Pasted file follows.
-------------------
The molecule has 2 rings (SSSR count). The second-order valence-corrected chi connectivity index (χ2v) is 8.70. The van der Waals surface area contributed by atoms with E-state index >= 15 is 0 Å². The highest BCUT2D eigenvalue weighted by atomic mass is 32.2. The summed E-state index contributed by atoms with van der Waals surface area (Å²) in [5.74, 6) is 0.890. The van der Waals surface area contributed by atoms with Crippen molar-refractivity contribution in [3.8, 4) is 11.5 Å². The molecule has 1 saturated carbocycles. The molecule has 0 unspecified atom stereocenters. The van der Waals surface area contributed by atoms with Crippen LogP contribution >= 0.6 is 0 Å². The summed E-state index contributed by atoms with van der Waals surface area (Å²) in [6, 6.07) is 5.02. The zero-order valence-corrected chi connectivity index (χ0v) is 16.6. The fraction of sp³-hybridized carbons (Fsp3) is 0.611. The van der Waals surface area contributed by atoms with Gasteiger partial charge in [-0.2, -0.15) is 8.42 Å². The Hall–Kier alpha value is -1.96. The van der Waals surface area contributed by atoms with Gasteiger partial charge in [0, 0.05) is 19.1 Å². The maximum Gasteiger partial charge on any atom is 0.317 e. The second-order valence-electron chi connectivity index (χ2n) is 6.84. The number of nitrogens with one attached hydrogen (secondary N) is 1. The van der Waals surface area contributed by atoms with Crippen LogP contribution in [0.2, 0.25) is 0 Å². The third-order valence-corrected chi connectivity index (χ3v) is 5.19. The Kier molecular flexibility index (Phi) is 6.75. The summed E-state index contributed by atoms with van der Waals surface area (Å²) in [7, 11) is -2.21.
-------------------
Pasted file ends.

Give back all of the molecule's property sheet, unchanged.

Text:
The molecule has 2 rings (SSSR count). The second-order valence-corrected chi connectivity index (χ2v) is 8.70. The van der Waals surface area contributed by atoms with E-state index >= 15 is 0 Å². The highest BCUT2D eigenvalue weighted by atomic mass is 32.2. The summed E-state index contributed by atoms with van der Waals surface area (Å²) in [5.74, 6) is 0.890. The van der Waals surface area contributed by atoms with Crippen molar-refractivity contribution in [3.8, 4) is 11.5 Å². The molecule has 1 saturated carbocycles. The molecule has 0 unspecified atom stereocenters. The van der Waals surface area contributed by atoms with Crippen LogP contribution >= 0.6 is 0 Å². The summed E-state index contributed by atoms with van der Waals surface area (Å²) in [6, 6.07) is 5.02. The zero-order valence-corrected chi connectivity index (χ0v) is 16.6. The fraction of sp³-hybridized carbons (Fsp3) is 0.611. The van der Waals surface area contributed by atoms with Gasteiger partial charge in [-0.2, -0.15) is 8.42 Å². The Hall–Kier alpha value is -1.96. The van der Waals surface area contributed by atoms with Gasteiger partial charge in [0, 0.05) is 19.1 Å². The maximum Gasteiger partial charge on any atom is 0.317 e. The second-order valence-electron chi connectivity index (χ2n) is 6.84. The number of nitrogens with one attached hydrogen (secondary N) is 1. The van der Waals surface area contributed by atoms with Crippen LogP contribution in [0.2, 0.25) is 0 Å². The third-order valence-corrected chi connectivity index (χ3v) is 5.19. The Kier molecular flexibility index (Phi) is 6.75. The summed E-state index contributed by atoms with van der Waals surface area (Å²) in [7, 11) is -2.21.